Bach, Shakespeare and space for Advent

3rd December 2012

Time was in our house when the Advent calendar was the centre of the world right through December. But now our eldest, Nicholas, is studying at Ningbo in China (and blogging his time there), his brother Ben is reading geography at Nottingham, and even their sister Kate is in the process of putting away childish things. So forgive me if transfer my Advent attentions here with recommendations (albeit three days late) for three daily online offerings: A Bach Christmas calendar from BBC Radio 3, Sonnets for Advent from Blogging Shakespeare, and the 2012 Hubble Space Telescope Advent calendar from The Atlantic.Radio 3’s A Bach Christmas calendar first went online in December 2005 but the day release pattern of these podcasts seems to be working well again seven years on. Each day a new box leads to a discussion of an aspect of Bach’s life and work, plus a musical example. Beautifully simple.

Paul Edmondson from the Shakespeare Birthplace Trust is highlighting one of Shakespeare’s Sonnets each day through to Christmas Day. You get the text and an audio reading, as in this post for 1 December. For Twitter updates, follow @ShakespeareBT.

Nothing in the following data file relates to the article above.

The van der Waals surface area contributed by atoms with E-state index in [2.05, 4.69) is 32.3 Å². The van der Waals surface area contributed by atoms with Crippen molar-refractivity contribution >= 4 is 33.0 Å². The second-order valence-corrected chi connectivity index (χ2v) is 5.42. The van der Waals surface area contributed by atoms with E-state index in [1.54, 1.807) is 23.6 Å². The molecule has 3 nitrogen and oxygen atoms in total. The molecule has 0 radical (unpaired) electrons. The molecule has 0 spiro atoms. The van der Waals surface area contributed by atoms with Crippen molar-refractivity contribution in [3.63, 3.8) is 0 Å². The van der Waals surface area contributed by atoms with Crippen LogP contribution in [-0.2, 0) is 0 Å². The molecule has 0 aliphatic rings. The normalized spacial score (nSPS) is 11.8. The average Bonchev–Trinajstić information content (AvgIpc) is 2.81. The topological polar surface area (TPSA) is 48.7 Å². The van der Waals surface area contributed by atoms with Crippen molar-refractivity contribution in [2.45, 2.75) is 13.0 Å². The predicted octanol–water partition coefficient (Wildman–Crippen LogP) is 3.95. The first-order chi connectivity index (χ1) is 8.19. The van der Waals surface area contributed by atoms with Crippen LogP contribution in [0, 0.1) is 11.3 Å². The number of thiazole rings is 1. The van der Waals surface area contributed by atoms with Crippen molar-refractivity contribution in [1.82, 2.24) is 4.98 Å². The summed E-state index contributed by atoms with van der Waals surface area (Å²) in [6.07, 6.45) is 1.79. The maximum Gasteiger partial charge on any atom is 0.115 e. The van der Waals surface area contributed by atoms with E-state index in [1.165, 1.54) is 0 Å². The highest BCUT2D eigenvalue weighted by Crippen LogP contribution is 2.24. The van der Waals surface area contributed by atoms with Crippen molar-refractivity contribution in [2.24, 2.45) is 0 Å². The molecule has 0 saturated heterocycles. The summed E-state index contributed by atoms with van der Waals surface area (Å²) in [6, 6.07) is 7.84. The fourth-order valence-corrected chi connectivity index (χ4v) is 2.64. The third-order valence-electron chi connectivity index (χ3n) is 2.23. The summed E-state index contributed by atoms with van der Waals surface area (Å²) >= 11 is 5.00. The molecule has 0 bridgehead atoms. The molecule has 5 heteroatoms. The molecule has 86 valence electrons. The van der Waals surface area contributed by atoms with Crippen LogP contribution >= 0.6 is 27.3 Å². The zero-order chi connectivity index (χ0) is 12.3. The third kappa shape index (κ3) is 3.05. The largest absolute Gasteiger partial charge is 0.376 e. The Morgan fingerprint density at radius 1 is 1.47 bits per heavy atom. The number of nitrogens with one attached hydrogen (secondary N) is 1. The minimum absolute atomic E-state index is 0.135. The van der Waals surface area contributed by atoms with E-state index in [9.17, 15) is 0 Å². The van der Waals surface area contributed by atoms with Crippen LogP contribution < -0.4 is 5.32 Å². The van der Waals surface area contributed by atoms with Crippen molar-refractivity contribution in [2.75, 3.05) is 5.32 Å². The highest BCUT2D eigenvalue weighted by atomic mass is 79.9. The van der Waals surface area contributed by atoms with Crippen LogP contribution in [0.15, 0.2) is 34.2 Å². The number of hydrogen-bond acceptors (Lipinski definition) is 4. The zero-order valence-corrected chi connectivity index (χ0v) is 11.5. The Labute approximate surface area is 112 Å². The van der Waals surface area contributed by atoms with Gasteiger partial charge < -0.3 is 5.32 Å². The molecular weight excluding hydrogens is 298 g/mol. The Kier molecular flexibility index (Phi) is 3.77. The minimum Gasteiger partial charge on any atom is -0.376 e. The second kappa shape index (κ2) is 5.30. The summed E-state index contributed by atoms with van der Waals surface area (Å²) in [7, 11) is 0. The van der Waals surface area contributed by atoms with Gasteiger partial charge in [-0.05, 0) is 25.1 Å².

It would of course be remiss of me to highlight any other version of the Sonnets without mentioning our wonderful iPad app Shakespeare’s Sonnets produced with Touch Press, Faber and Faber and The Arden Shakespeare. Plus, all 155 filmed performances from the app of the Sonnets read by the likes of Patrick Stewart, David Tennant, Fiona Shaw and Harriet Walter are included in a DVD version, which is available for purchase here.

For simple wonder at the glories and grandeur of the universe, there is nothing better than the Advent calendar from The Atlantic. Each day until 25 December the website will present a new image from NASA’s Hubble telescope. See the caption below for info about the header image here, and for Twitter updates, follow @in_focus.

Image: from The Atlantic – NASA’s Hubble Space Telescope shows a rare view of a pair of overlapping galaxies, called NGC 3314. The two galaxies appear to be colliding, but they are actually separated by tens of millions of light-years, or about ten times the distance between our Milky Way and the neighboring Andromeda galaxy. The chance alignment of the two galaxies, as seen from Earth, gives a unique look at the silhouetted spiral arms in the closer face-on spiral, NGC 3314A. The motion of the two galaxies indicates that they are both relatively undisturbed and that they are moving in markedly different directions. (NASA, ESA, the Hubble Heritage Team (STScI/AURA)-ESA/Hubble Collaboration, and W. Keel, University of Alabama)

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